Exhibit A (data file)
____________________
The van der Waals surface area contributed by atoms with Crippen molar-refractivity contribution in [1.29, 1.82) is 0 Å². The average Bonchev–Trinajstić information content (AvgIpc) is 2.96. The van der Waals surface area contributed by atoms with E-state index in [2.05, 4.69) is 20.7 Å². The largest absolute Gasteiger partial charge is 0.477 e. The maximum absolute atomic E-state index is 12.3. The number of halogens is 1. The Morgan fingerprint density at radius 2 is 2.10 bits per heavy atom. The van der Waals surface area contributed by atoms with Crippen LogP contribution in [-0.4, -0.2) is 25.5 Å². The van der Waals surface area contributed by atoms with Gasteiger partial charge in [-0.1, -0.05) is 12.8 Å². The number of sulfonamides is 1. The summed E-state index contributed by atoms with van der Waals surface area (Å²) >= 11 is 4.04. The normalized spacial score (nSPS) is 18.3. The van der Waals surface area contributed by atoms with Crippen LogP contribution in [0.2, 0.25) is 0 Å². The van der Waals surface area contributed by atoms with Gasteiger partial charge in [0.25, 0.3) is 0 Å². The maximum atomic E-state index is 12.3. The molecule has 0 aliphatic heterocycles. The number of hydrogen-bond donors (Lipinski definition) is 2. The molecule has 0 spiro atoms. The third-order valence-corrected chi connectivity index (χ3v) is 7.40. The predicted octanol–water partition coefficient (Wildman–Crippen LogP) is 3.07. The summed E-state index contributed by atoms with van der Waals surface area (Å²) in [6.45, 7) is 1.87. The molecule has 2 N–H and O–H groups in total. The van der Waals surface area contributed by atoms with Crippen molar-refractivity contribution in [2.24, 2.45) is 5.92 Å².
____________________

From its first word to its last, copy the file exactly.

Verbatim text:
The van der Waals surface area contributed by atoms with Crippen molar-refractivity contribution in [1.29, 1.82) is 0 Å². The average Bonchev–Trinajstić information content (AvgIpc) is 2.96. The van der Waals surface area contributed by atoms with E-state index in [2.05, 4.69) is 20.7 Å². The largest absolute Gasteiger partial charge is 0.477 e. The maximum absolute atomic E-state index is 12.3. The number of halogens is 1. The Morgan fingerprint density at radius 2 is 2.10 bits per heavy atom. The van der Waals surface area contributed by atoms with Crippen LogP contribution in [-0.4, -0.2) is 25.5 Å². The van der Waals surface area contributed by atoms with Gasteiger partial charge in [-0.1, -0.05) is 12.8 Å². The number of sulfonamides is 1. The summed E-state index contributed by atoms with van der Waals surface area (Å²) >= 11 is 4.04. The normalized spacial score (nSPS) is 18.3. The van der Waals surface area contributed by atoms with Crippen LogP contribution in [0.2, 0.25) is 0 Å². The van der Waals surface area contributed by atoms with Gasteiger partial charge in [0.25, 0.3) is 0 Å². The maximum atomic E-state index is 12.3. The molecule has 0 aliphatic heterocycles. The number of hydrogen-bond donors (Lipinski definition) is 2. The molecule has 0 spiro atoms. The third-order valence-corrected chi connectivity index (χ3v) is 7.40. The predicted octanol–water partition coefficient (Wildman–Crippen LogP) is 3.07. The summed E-state index contributed by atoms with van der Waals surface area (Å²) in [6.45, 7) is 1.87. The molecule has 2 N–H and O–H groups in total. The van der Waals surface area contributed by atoms with Crippen molar-refractivity contribution in [2.24, 2.45) is 5.92 Å².